PFFD

Therapy

The treatment of PFFD is very complex. Depending on the difference in leg length, knee instability and hip mobility, it must be arranged in a completely individualized way. Concomitant anomalies must also be taken into account.

In early childhood, it should be attempted to achieve and preserve good mobility in hip, knee and ankle. In addition to physiotherapy, correcting casts can be put on in childhood, in order to hold a joint in flexion or extension - depending upon extent and kind of the malformation and the desired correction.

Approximately at the age of one year, the young patient can be supplied with an ortho-prosthesis, in order to learn how to walk at an age-appropriate time, despite the existing leg length discrepancy and the joint contractures in hip and knee.

At the same time, the possibility of later surgical treatment should be considered. If a femoral head is present and shows mobility, then there are surgical possibilities to correct the malposition. At the same time, a correction of the malformed acetabulum is possible. At a later time, the leg may be lengthened by means of an external ring fixator or a unilateral fixator.

This procedure may have to be repeated several times, depending on the difference in leg length. Also the knee instability should be addressed as early as possible, preferably still before the repeated lengthenings. If the femoral head is not mobile and leg lengthening is out of the question, the optimization of providing a prosthesis is at the centre of attention. This can be achieved by different methods. One possibility is to stop growth of the affected side, in order to have the foot at the level of the healthy knee. Another possibility is performing a rotationplasty. However, this may be psychologically disturbing both for the child and family members.

The newer surgical lengthening methods for this type of PFFD are already available, but long-term results are still missing.

Physiotherapy with PFFD

A generally applicable treatment schedule is not possible for PFFD. The manifestations of this malformation are too different. The support by an experienced and accordingly trained therapist is indispensable.  If physiotherapy is carried out inappropriately it can actually even be harmful.

Physiotherapy should be started already shortly after birth. Different treatment methods are available.

Manual therapy

Manual therapy (the Kaltenborn/Evijent or Maitland approach) is essential in order to maintain or improve the joint mobility in hip, knee and foot.

In the first months, it is recommended it to perform traction at the hip. At the knee, likewise traction, as well as - depending on the existing knee instability - sliding to ventral should be performed, in order to improve the extension.

If the foot is additionally affected by a fibular defect, the lateral instability should be treated as well. Here, traction of the calcaneus (heel) is recommended.

All techniques are to be supported by soft tissue techniques (hip stretching into extension, stretching the knee flexors and stretching the calf muscles, as well as the Achilles tendon).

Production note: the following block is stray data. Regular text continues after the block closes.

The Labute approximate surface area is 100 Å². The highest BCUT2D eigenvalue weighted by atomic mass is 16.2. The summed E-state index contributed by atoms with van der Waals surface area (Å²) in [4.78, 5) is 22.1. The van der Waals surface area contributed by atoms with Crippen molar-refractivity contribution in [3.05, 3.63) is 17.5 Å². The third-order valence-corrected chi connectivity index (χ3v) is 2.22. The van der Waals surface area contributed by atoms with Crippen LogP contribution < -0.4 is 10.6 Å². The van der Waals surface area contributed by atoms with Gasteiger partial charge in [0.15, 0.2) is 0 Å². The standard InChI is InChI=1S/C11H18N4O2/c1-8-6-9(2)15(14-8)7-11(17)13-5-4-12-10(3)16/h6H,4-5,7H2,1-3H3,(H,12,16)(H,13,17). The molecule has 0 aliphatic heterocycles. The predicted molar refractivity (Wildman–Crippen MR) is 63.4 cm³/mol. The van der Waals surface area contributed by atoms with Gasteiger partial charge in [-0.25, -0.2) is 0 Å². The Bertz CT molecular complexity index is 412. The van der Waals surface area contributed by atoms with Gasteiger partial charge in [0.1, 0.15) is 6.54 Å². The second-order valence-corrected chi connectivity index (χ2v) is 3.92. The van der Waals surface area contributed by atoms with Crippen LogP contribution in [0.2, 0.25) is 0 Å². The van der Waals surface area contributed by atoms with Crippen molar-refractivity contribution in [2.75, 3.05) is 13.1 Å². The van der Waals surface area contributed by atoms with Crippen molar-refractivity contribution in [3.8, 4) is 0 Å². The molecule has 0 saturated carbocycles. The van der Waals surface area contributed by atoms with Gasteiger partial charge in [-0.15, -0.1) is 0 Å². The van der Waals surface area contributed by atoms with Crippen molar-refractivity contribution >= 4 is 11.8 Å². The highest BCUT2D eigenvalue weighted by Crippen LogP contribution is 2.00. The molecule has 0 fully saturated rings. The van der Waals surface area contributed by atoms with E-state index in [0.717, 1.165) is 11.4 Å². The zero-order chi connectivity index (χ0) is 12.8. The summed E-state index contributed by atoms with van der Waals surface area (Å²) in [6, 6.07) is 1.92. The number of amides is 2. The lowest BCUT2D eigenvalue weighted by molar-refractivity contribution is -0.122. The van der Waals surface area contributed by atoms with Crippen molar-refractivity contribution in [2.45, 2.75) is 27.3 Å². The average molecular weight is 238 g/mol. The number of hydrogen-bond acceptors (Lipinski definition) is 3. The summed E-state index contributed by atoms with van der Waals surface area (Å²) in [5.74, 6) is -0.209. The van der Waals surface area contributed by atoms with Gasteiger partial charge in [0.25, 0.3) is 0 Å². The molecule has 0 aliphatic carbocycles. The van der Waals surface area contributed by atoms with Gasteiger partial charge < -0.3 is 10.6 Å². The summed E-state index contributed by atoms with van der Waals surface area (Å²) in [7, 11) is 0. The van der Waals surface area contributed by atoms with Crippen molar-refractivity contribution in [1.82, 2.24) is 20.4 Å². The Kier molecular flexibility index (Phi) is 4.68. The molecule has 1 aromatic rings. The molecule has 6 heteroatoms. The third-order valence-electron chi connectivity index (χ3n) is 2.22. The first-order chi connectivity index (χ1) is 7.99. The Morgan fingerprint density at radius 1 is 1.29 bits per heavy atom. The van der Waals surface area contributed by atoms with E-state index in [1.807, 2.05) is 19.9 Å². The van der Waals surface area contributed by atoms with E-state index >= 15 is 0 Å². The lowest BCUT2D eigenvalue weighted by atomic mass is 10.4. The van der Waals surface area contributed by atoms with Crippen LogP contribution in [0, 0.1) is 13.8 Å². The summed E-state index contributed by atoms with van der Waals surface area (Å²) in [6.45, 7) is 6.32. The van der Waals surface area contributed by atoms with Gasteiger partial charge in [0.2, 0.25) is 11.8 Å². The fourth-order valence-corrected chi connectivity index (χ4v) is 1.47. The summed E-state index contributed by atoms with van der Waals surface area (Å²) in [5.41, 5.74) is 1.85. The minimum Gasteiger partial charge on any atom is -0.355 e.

Vojta therapy

The Vojta therapy is an excellent method to prevent damage to the spine by asymmetries and to optimally prepare the child's muscles for standing upright.

Due to unequal weight distribution (legs), kicking, crawling, being on all fours or standing and walking cause an asymmetrical stress to the spine and thus, lead to considerable problems and damage.   These secondary damages can already cause back pain and problems for the children at the age of 10-12 years.

In order to prevent this, the Vojta therapy should be performed by parents on their own and several times a day - after appropriate instruction by a therapist.

Bobath therapy

By this therapy form, the affected child obtains development-promoting and supportive assistance. This can be of advantage in particular with the first ortho-prosthesis. It should be noted that forcing physical strain before a possibly necessary hip surgery or in case of a child without an ortho-prosthesis is not appropriate. The hip situation does not permit this, and the axis of the leg is not sufficiently stabilized without orthosis. For this reason, the children come for the first treatment once they stand upright.

Physiotherapeutic treatment focuses on

In the first year of life until the first lengthening:

  • manual therapy to improve hip and knee mobility
  • in case of an additional fibular defect: Manual therapy to improve foot mobility
  • traction at hip and knee
  • translation of the knee (sliding to ventral) to improve knee extension (as agreed with the treating physician - knee instability)
  • soft tissue techniques for stretching the hip flexors and for improving hip extension, as well as stretching the knee flexors to improve of knee extension
  • preventing and improving an asymmetry of the spine
  • Vojta therapy
  • Development-supporting therapy after Bobath by assistance with the tasks of everyday life (e.g. playing with ortho-prosthesis, providing therapeutic appliances and much more)

Erfahrungsberichte